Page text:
Trusting For the Better “Yes”

5 Jul

We have all been there.

Praying, pleading and begging God to speak, act, or move on the behalf of ourselves or someone we love. At best, God seems silent. At worst, downright absent.hope sign dreamstime

I’ve been there a million times, but one incident, in particular, stands out. It’s how I ended up in Dallas/Fort Worth.

At the tender age of twenty-one, I had my Bachelor’s degree in journalism in one hand and my dreams in the other. Fresh out college and ready to go, I papered Kansas City and Topeka with resumes and demo tapes, all to no avail. I couldn’t understand it. I had spent an entire summer working on camera as a news reporter at the NBC affiliate in Topeka. I had spent over a year as a news personality on our highly acclaimed college radio station. I had believed with all my heart that God had opened doors and paved trails up to this point so that I could work in radio.

Where was God now? Why wouldn’t He speak?

No doors were opening. In fact, neither my degree nor my experience seemed to warrant a return phone call.

Then finally, a crack. KBEQ in Kansas City was looking for a  promotions assistant that would, along with several administrative duties, load and unload the promotional van. It paid $16K a year, approximately $11K less than I was currently making at my until-I-can-get-my-dream-job job, and I went for it.




With my broken heart and my tail between my legs, I did what I believed God was telling me to do and drove down to the DFW area so I could, gulp, move in with my parents and figure my life out.

Four weeks later I had a job at a radio station.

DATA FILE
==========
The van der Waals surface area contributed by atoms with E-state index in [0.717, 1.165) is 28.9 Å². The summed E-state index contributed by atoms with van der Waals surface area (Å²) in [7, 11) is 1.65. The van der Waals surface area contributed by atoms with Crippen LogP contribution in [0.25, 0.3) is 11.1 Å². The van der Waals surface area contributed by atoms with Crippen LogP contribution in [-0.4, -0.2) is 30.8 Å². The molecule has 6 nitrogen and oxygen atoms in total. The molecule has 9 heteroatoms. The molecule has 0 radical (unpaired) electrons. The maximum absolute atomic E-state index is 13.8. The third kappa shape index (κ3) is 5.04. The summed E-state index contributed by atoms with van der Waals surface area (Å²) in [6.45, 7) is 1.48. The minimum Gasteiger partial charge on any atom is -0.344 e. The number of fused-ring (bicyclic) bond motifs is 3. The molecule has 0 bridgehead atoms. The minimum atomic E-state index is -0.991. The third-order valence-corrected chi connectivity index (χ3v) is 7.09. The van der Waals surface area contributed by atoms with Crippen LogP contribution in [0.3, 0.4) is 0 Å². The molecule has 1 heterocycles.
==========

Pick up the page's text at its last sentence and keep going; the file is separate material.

The point of this?

God is a good, good Father (thank you, Chris Tomlin). And because He is a good Father, He knows just when to tell us “no.”

I get it. I am a mother. My two children are nine and ten, and if given their way, they would never eat vegetables, never stop playing video games, and never brush their teeth. Because they cannot yet operate in wisdom, I make many decisions for them and tell them “no” a lot.

But when I tell them no, it’s not without purpose. It’s because I want them to trust me for the better “yes.”

When I say “no” to cake, cookies, and candy, I am saying “yes” to health and wellness. When I say “no” to video games, I am saying “yes” to imagination and creativity. When I say “no” to staying in PJ’s all day I am saying “yes” to self-care.

If I could go back in time and chat with twenty-one-year-old Rebecca, I would not tell her how the story turns out (partly because it’s still being written). I wouldn’t tell her that the guy she’s with is nothing compared to the guy she’ll one day meet and marry. I wouldn’t tell her that she would ride the radio train through Dallas/Fort Worth and beyond. I wouldn’t tell her any of it because the faith I have comes from the bumpy road I had to travel with no other light than the Son. But I would tell her this:

Trust God For the Better Yes

Trust Him when there’s no end in sight.

Trust Him when there’s no light at the end of the tunnel.

Trust Him when the world is spinning too fast and the ground is shaking under your feet.

Trust the One who can’t be shaken.

Trust that you are “His handiwork, created in Christ Jesus to do good works, which God prepared in advance” for you to do. Trust that God does not give us dreams and passions to frustrate us. God is not a carrot-dangling God. He is faithful to call us, prepare us, equip us, and when the time is right, use us for His perfect purposes.

Praise be to the God and Father of our Lord Jesus Christ, who loves us enough to tell us to wait for the better “yes.”

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